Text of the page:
HOUSTON — Connecticut was supposed to be too young, Kentucky too immature, Butler too old news and Virginia Commonwealth too far off the radar.
This is some kinda Final Four, huh?
After two weeks of games even the most astute prognosticators couldn’t have predicted, we’re finally at a Final Four unlike any other.
After all those brackets around the country hit the shredder, Kentucky and Connecticut will play in the blue blood bracket, while Butler and VCU face off in the up-and-comers division. Winners get a chance at the really big stage at really big Reliant Stadium.
Whatever happens, it’s sure to go down as one of the more memorable NCAA tournaments in history. Heck, it already has been.
So, to get you geared up, we’ve pulled together a little something that’s part history lesson, part rundown of this year’s teams and, hopefully, an entertaining look at this are-these-really-the-teams foursome.
In honor of underdogs Butler and VCU getting to the Final Four, we thought it’d be interesting to look back at some of the all-time upset teams in NCAA tournament history:
• North Carolina State, 1983. Lorenzo Charles dunking, Jim Valvano running, ‘Pack beats Phi Slamma Jamma. Doesn’t get much better than that.
• Indiana State, 1979. So what if Magic and Michigan State took down the Sycamores? What Larry Bird and his batch of underlings did was incredible stuff.
• George Mason, 2006. The trendsetter for the current mid-major runs. The Patriots took down big boys Michigan State, North Carolina and No. 1 overall seed UConn to get to the Final Four.
• Butler, 2010. The Bulldogs set their own standard just last year, coming within a nearly-banked-in halfcourt shot by Gordon Hayward of becoming the ultimate Cinderella against Duke.
• Villanova, 1985. First year of the 64-team field and the Wildcats made it a memorable one, becoming the highest seed to win a national championship as a No. 8.
• Louisiana State, 1986. First No. 11 seed to reach the Final Four.
33-5-11 – Age in years, months and days of Butler’s Brad Stevens, making him the second-youngest coach to reach the Final Four since 1972 (Bob Knight, 32-4-29).
3 – Number of No. 11 seeds to reach the Final Four: LSU in 1986, George Mason in 2006, VCU this year.
5 – NCAA tournament games won by VCU, most ever to reach the Final Four.
14 – Final Four appearances by Kentucky, eight more than the other three teams combined.
19 – Games decided by three points or fewer in this year’s NCAA tournament, tied for second behind the 24 in 1990 for most since the field expanded to 64 teams.
26 – Combined seeds of Connecticut (three), Kentucky (four), Butler (eight) and VCU (11), highest in Final Four history. The previous high was 22 in 2000.
40 – Games played by VCU and Connecticut (once they play Saturday), matching the modern-day (since 1948) record, set seven previous times.
UConn’s Kemba Walker has put on a virtuoso performance, not just in the NCAA tournament, but also in the Big East tournament. He may be a slender 6-foot-1, but he has carried the Huskies through nine consecutive elimination games.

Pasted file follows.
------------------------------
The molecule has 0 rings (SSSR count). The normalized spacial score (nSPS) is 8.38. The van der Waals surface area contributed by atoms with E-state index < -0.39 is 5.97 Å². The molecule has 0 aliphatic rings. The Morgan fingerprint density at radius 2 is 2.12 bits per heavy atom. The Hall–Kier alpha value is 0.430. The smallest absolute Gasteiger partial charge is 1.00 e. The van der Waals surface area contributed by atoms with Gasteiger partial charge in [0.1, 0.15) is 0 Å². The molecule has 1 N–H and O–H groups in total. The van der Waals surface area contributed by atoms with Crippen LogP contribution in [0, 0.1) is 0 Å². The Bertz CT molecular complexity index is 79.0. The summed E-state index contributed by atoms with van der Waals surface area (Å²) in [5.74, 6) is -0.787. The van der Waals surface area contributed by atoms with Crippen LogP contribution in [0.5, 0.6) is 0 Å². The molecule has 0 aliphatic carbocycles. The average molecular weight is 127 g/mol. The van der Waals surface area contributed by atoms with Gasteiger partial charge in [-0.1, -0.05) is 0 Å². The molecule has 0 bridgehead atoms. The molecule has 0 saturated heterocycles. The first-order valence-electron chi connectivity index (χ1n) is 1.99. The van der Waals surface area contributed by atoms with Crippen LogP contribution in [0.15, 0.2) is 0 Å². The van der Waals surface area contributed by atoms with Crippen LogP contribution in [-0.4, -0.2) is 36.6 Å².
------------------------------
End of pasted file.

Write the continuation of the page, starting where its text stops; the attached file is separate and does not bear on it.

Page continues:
In honor of his play, here are a few other impressive one-man shows through the years:
• Stephen Curry, Davidson, 2008. The king of mid-major mayhem.
• Danny Manning, Kansas, 1988. The Jayhawks were known as Danny and the Miracles, but they might be considered The Untouchables when it comes to one leading the many in NCAA tournament history.
• Larry Bird, Indiana State, 1979. Larry Legend could have led Moe and Curly to the title game the way he was playing.
• Bill Bradley, Princeton, 1965. Led the unheralded Tigers to the Final Four, set an NCAA tournament record with 58 points against Wichita State in the third-place game.
• Bill Walton, UCLA, 1973. Big Red had some help but was as dominating as perhaps anyone in NCAA tournament history, capping it with 44 points in the title game.
• Jerry West, West Virginia, 1959. He set an NCAA tournament record while averaging 32 points and took the no-name Mountaineers into the title game against California.
• Lew Alcindor, UCLA, 1967. The man who would later become Kareem helped the Bruins set a tournament record for average margin of victory on their way to 10 consecutive Final Four wins.
• Bill Russell, San Francisco, 1956. Twenty-six points, 27 rebounds in the title game alone.
• Austin Carr, Notre Dame. 1970. Just three games, but went for 61, 52 and 45. Nice.
Did You Know?
• Butler is the first Division I school from Indiana to reach consecutive Final Fours. Five-time national champion Indiana, Purdue and Notre Dame had never done it.
• Kentucky coach John Calipari joins Rick Pitino as the only coaches to lead three different schools to the Final Four. Calipari also took Massachusetts and Memphis, while Pitino did it with Providence, Kentucky and Louisville.
• The Horizon League (Butler 2010-11) joins the Big West (UNLV 1990-91), Missouri Valley (Cincinnati 1961-62) and West Coast (San Francisco 1955-56) conferences as the only non-BCS conferences to send a member to consecutive Final Fours.
• All four of UConn’s Final Four appearances (1999, 2004, 2009, 2011) have gone through the NCAA tournament’s West regional.
• Butler is one of seven teams to reach the Final Four a year after losing in the national title game, joining Ohio St. (1962), North Carolina (1969), North Carolina (1982), Houston (1984), Duke (1991), Michigan (1993).
• UConn’s men’s and women’s teams have reached the Final Four in the same season for the third time. Only six other schools have done it, none more than once.
• This year’s tournament marks the first time since 1983 that the Final Four teams have winning streaks of at least five games. This year’s schools have streaks of 13 (Butler), nine (Connecticut), nine (Kentucky) and five (VCU). In 1983, Houston had won 25 consecutive, Louisville 16, North Carolina State eight and Georgia seven.